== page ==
Catch up on stories from the past week (and beyond) at the Slashdot story archive


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The Courts

Submission + - No Right to Privacy When Your Computer Is Repaired ( 3

Billosaur writes: "ZDNet's Police Blotter bring us the interesting story of a Pennsylvania man who brought his computer into Circuit City to have a DVD burner installed on his computer and wound up being arrested for having child pornography on his hard drive. Circuit City employees discovered the child pornography while perusing Kenneth Sodomsky's hard drive for files to test the burner, then proceeded to call the police, who arrested Sodomsky and confiscated the computer. Sodomsky's lawyer argued in court that the Circuit City techs had no right to go rifling through the hard drive, and the trial court agreed, but prosecutors appealed and the appeals court overturned the lower court's decision, based on the fact that Sodomsky had consented to the installation of the DVD drive and the techs "weren't randomly perusing the drive for contraband, but instead were testing its functioning in a 'commercially accepted manner.'""

A New Theory of Everything? 511

goatherder writes "The Telegraph is running a story about a new Unified Theory of Physics. Garrett Lisi has presented a paper called "An Exceptionally Simple Theory of Everything" which unifies the Standard Model with gravity — without using string theory. The trick was to use E8 geometry which you may remember from an earlier Slashdot article. Lisi's theory predicts 20 new particles which he hopes might turn up in the Large Hadron Collider."

Submission + - Near Earth "Asteroid" Turns Out to be Spac 1

iamlucky13 writes: Last week, the IAU's Minor Planet Center asked professional astronomers around the world to help track a previously unknown asteroid, labeled 2007 VN84, that will pass the earth at the alarmingly close distance of 5600 km on November 13. However, Denis Denisenko of the Moscow Space Research Institute then noticed something peculiar: the object's trajectory exactly matched that of the European Space Agency's Rosetta probe, which will perform a gravitational slingshot around the earth on that date on its way to study and land on Comet 67P/Churyumov-Gerasimenko. The MPC's editorial notice on the error also comments critically on the current means available to identifying distant spacecraft such as Rosetta.

Submission + - Cognos Buys More Pipe for IBM (

eweekhickins writes: "Now that IBM owns Cognos (or will after their deal closes) IBM owns the data pipeline that runs from the database (DB2) through the transformation phase (Ascential) to the reporting (Cognos). But the one remaining question is, will IBM completely deviate from its avowed strategy of not being in the 'apps game?' After all, it will now be competing head to head with Oracle, SAP and Microsoft on BPS [Business Performance Solutions]. Is an acquisition of Lawson or Infor next to get in the ERP game? Or to play off its latest Information On Demand strategy?"

Submission + - Madeline L'Engle Dead at 88 (

TDDeYoung writes: "According to Madeline L'Engle has died at the age of 88. She died of natural causes on Thursday, at a nursing home in Litchfield, CT. This according to her publicist. I remember reading the Wrinkle in Time series as a child, as a young adult, and now again as a "grown-up" (HA!). What a sad day. For those of you who haven't read her books, do so, they're worth it."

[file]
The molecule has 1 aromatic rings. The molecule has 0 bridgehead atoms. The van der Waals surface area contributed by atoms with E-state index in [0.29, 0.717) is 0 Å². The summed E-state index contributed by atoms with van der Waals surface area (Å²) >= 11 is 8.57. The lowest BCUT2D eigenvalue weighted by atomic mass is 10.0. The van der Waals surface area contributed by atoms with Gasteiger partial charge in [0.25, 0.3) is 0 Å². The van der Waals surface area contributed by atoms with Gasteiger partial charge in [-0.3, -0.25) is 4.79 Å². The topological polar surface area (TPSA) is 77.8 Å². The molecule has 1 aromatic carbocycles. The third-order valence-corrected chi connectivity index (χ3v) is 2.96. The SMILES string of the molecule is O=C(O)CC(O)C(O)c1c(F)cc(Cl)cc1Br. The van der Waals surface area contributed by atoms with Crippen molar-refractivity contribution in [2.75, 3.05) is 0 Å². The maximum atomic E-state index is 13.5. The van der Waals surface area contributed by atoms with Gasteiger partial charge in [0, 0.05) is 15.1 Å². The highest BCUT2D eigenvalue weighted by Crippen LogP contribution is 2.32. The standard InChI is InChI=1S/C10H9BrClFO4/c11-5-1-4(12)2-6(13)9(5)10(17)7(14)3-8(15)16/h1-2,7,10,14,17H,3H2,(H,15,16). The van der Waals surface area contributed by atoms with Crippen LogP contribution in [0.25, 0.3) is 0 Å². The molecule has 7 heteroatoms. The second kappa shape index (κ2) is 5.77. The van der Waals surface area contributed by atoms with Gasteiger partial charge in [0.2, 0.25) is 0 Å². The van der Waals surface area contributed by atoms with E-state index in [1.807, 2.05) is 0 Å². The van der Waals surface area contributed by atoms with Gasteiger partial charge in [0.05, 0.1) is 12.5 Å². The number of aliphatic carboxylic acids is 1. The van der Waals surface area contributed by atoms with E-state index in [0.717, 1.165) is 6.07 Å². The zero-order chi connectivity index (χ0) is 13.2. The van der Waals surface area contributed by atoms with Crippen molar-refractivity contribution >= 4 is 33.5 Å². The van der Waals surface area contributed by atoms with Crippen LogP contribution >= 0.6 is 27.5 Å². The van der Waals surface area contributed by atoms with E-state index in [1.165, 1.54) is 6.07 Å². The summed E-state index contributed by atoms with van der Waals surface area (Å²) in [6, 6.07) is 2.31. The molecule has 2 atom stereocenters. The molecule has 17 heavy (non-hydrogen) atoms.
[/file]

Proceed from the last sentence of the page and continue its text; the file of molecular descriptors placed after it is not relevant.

Hardware Hacking

Submission + - Linux-based SLUG spawns highly hackable NAS

An anonymous reader writes: Cisco's consumer products division LinkSys has started shipping a successor to the Linux-based NSLU2 (aka "SLUG") consumer NAS server, up there with the WRT54G as one of the most-hacked devices of all time. The new $130 LinkSys NAS200 looks to be even more hacker friendly, being based on a 486 processor — if 44 Bogomips and 8MB of Flash give hackers enough elbow room. Efforts are already underway at the Slug linux project.
GNU is Not Unix

Submission + - Slackware 12 Released (

An anonymous reader writes: Well folks, it's that time to announce a new stable Slackware release
again. So, without further ado, announcing Slackware version 12.0!
Since we've moved to supporting the 2.6 kernel series exclusively (and
fine-tuned the system to get the most out of it), we feel that Slackware
12.0 has many improvements over our last release (Slackware 11.0) and is a
must-have upgrade for any Slackware user.

This first Slackware edition of the year combines Slackware's legendary
simplicity (and close tracking of original sources), stability, and
security with some of the latest advances in Linux technology. Expect no
less than the best Slackware yet.

Among the many program updates and distribution enhancements, you'll find
two of the most advanced desktop environments available today: Xfce 4.4.1,
a fast and lightweight but visually appealing and easy to use desktop
environment, and KDE 3.5.7, the latest version of the award-winning K
Desktop Environment. We have added to Slackware support for HAL (the
Hardware Abstraction Layer) which allows the system administrator to add
users to the cdrom and plugdev groups. Then they will be able to use items
such as USB flash sticks, USB cameras that appear like USB storage,
portable hard drives, CD and DVD media, MP3 players, and more, all without
requiring sudo, the mount or umount command. Just plug and play.
Properly set up, Slackware's desktop should be suitable for any level of
Linux experience.

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